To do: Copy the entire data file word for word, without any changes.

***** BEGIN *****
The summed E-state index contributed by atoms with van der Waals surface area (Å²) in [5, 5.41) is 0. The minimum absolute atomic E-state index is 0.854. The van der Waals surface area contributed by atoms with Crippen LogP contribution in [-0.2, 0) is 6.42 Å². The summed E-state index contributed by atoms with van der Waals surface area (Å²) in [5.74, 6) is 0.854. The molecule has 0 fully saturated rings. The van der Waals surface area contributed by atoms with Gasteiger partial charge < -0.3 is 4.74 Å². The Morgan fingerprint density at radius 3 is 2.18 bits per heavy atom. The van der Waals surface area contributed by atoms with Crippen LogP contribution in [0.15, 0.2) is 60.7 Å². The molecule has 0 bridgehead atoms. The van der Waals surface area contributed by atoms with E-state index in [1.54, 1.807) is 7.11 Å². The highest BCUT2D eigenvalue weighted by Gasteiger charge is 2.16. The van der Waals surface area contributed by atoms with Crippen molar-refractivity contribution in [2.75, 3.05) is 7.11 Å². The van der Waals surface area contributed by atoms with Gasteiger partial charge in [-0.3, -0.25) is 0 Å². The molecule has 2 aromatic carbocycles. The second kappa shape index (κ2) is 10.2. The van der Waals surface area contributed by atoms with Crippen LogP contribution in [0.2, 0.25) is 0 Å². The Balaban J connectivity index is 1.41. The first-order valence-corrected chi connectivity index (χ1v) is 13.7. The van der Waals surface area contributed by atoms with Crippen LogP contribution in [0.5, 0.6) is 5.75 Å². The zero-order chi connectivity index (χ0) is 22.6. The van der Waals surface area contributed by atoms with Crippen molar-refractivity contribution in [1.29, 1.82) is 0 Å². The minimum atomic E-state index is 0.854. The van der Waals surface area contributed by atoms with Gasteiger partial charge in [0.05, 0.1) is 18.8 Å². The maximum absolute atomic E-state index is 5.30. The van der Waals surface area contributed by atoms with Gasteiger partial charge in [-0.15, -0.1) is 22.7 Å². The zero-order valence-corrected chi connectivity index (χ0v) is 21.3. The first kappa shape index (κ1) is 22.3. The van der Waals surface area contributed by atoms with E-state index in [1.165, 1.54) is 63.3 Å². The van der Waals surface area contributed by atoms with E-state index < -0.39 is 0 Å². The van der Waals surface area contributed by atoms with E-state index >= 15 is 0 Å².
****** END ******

The summed E-state index contributed by atoms with van der Waals surface area (Å²) in [5, 5.41) is 0. The minimum absolute atomic E-state index is 0.854. The van der Waals surface area contributed by atoms with Crippen LogP contribution in [-0.2, 0) is 6.42 Å². The summed E-state index contributed by atoms with van der Waals surface area (Å²) in [5.74, 6) is 0.854. The molecule has 0 fully saturated rings. The van der Waals surface area contributed by atoms with Gasteiger partial charge < -0.3 is 4.74 Å². The Morgan fingerprint density at radius 3 is 2.18 bits per heavy atom. The van der Waals surface area contributed by atoms with Crippen LogP contribution in [0.15, 0.2) is 60.7 Å². The molecule has 0 bridgehead atoms. The van der Waals surface area contributed by atoms with E-state index in [1.54, 1.807) is 7.11 Å². The highest BCUT2D eigenvalue weighted by Gasteiger charge is 2.16. The van der Waals surface area contributed by atoms with Crippen molar-refractivity contribution in [2.75, 3.05) is 7.11 Å². The van der Waals surface area contributed by atoms with Gasteiger partial charge in [-0.3, -0.25) is 0 Å². The molecule has 2 aromatic carbocycles. The second kappa shape index (κ2) is 10.2. The van der Waals surface area contributed by atoms with Crippen LogP contribution in [0.2, 0.25) is 0 Å². The Balaban J connectivity index is 1.41. The first-order valence-corrected chi connectivity index (χ1v) is 13.7. The van der Waals surface area contributed by atoms with Crippen LogP contribution in [0.5, 0.6) is 5.75 Å². The zero-order chi connectivity index (χ0) is 22.6. The van der Waals surface area contributed by atoms with Crippen molar-refractivity contribution in [1.29, 1.82) is 0 Å². The minimum atomic E-state index is 0.854. The van der Waals surface area contributed by atoms with Gasteiger partial charge in [0.05, 0.1) is 18.8 Å². The maximum absolute atomic E-state index is 5.30. The van der Waals surface area contributed by atoms with Gasteiger partial charge in [-0.15, -0.1) is 22.7 Å². The zero-order valence-corrected chi connectivity index (χ0v) is 21.3. The first kappa shape index (κ1) is 22.3. The van der Waals surface area contributed by atoms with E-state index in [1.165, 1.54) is 63.3 Å². The van der Waals surface area contributed by atoms with E-state index < -0.39 is 0 Å². The van der Waals surface area contributed by atoms with E-state index >= 15 is 0 Å².